The central aims of first aid are to promote recovery, prevent the person’s condition from worsening and to preserve life.
Accidents both large and small can take place anywhere, from the workplace to the home, and having the skills to tend to someone who is injured or unwell not only brings relief; it could potentially save their life.
Of all the skills you can learn throughout your life, first aid is one of the most valuable, and while the hope is that you will never need it, it can be reassuring to know that if a situation should ever arise where you do, you’ll be well prepared. It’s also important to be able to make a quick assessment of the situation and to be aware of your role and responsibilities as a first aider.
What kind of skills can you learn?
First aid courses can be taken via a number of providers nationwide, including Sheffield First Aid Courses, which offers FAIB accredited first aid courses in Sheffield (if you are based in the North of England).
Typically, a first aid course involves a combination of theory and practical sessions teaching you how to deal with a range of situations, including how to make a quick assessment using the following points:
This involves assessing as to whether you or the casualty are in any danger and if it’s safe to approach them including whether protective equipment, or PPE is required. This might apply in situations where the casualty has a highly contagious illness.
When dealing with a first aid situation it is essential to protect yourself first - and to protect others from infection or further injury. In all cases you must wash your hands or use a hand sanitizer before attempting to treat a casualty.
You then need to determine the cause of the accident and number of casualties at the site. If you are unable to make sure the area is safe, you will need to contact the emergency services for help by dialling 999 or 112.
In order to determine what action you then need to take, it’s important to quickly find out what happened, the number of people involved and whether the incident involved any children or older people. If there is more than one casualty you need to make a quick judgement to see who needs treatment in order of priority, and whether there are any other first aiders present who can help.
Comfort and reassurance
Typically, first aid training also involves knowing how to comfort and reassure a casualty in a calm, clear and assertive manner by introducing yourself and keeping them informed of what is happening while treating them with respect and dignity at all times. This can also help to de-escalate stressful situations, especially if the casualty is feeling some level of distress.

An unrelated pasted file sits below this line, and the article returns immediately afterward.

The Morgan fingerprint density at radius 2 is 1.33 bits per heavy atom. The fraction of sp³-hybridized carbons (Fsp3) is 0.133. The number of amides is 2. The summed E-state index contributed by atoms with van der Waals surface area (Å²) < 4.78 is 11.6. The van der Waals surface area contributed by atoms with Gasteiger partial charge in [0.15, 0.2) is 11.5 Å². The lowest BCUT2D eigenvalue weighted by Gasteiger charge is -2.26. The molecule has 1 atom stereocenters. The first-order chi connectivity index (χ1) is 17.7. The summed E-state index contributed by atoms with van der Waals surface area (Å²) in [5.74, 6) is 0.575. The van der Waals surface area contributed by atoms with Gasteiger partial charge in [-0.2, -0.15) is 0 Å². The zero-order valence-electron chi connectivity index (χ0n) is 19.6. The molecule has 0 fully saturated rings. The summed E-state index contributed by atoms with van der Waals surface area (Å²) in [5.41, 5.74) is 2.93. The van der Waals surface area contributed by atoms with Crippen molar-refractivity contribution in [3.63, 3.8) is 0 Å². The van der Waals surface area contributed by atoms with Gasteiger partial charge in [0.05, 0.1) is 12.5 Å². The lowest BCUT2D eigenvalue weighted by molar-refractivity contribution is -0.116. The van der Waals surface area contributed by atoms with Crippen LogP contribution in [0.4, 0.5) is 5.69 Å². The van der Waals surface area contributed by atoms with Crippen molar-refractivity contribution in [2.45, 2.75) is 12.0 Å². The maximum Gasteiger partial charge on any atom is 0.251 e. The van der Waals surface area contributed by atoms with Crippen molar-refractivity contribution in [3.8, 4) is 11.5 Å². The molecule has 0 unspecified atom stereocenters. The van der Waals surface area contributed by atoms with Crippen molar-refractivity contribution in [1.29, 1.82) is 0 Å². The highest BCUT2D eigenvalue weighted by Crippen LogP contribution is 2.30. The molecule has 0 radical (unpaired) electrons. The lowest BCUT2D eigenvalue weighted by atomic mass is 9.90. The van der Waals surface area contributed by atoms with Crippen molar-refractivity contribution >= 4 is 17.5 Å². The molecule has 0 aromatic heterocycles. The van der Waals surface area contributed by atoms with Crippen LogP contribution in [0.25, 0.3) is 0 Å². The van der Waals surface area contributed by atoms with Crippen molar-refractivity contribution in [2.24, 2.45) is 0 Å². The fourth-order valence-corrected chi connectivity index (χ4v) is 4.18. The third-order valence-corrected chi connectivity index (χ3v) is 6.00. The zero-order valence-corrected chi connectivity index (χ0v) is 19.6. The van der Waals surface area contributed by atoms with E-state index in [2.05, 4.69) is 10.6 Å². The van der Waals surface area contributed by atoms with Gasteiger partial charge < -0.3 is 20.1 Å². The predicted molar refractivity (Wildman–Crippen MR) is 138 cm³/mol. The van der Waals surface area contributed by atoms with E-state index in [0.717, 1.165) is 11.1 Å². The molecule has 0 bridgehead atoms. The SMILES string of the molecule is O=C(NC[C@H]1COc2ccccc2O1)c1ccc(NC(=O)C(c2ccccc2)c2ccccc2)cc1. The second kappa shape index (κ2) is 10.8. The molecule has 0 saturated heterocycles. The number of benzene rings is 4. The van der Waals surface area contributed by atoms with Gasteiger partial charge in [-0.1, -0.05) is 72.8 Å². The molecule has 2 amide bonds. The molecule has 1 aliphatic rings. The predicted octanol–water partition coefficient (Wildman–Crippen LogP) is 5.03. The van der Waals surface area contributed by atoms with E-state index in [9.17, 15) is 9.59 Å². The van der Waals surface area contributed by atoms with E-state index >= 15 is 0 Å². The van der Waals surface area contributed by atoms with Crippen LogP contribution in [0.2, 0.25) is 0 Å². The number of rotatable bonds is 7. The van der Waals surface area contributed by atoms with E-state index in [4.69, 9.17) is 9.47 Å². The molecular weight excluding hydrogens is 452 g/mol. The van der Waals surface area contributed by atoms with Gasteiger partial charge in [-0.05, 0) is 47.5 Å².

Types of Injury
It can also help to be aware of the most likely injuries or illnesses you might come across in cases where first aid is required. Splinters, sunburns, nosebleeds and sprains are quite common, as are cuts, scrapes, bites or stings and burns or scalds.
If there is a wound you must never breathe, sneeze, cough over it, or touch it without gloves. A clean plastic bag is acceptable, or asking the casualty to dress the wound if they can. As part of your first aid training you will also be taught how to use the primary and secondary surveys to learn how to deal with potentially life-threatening situations. You can also learn how to perform techniques such as cardiopulmonary resuscitation (CPR), or how to treat someone who has had a heart attack.
Where might you need to offer first aid?
Accidents happen anywhere, and first aid is an incredibly useful set of skills to have, enabling you to help those in pain or distress.
According to the ROSPA, the home is the most common place for an accident to occur, with approximately 6000 people dying each year as a result, mainly children under the age of five or adults over 65. Statistically more women over 65 die as a result of an accident at home, though in children boys tend to have more accidents than girls.
Most of these take place in the living room or lounge and tend to involve a trip or fall, and the risk of these tends to increase in adults as they get older. In addition to putting preventative safety measures in place (such as mobility aids and effective home layout), it is useful to know what to do in case of an accident.
If someone had a fall, knowing first aid would enable them to know how to position the person correctly to avoid further injury and to make them more comfortable, in addition to knowing how to treat sprains or broken bones.
In the workplace
As in the home, trips, slips and falls tend to be the most common type of workplace accident according to HSE (with injuries due to lifting, handling or carrying coming second). In work environments, typically some form of insurance is recommended in addition to first aid training.
In addition to having designated first aiders in the workplace, it can help to maximise the number of trained first aiders available in case the person who would normally administer first aid is on annual or sick leave.
Under the Health and Safety at Work Act 1974 and the subsequent Health and Safety (First Aid) Regulations 1981, employers have a statutory duty to supply designated first aiders on the premises, who must undertake training to an approved standard in a specific range of competencies.
Disclaimer: while this article contains information pertaining to legal situations surrounding first aid, it is not written by a legal expert. For further information on this topic, you can find information via the .gov website. Key points regarding steps taken to deal with an emergency come from St. John’s Ambulance and are not a substitute for medical advice. For more information, please visit their website.
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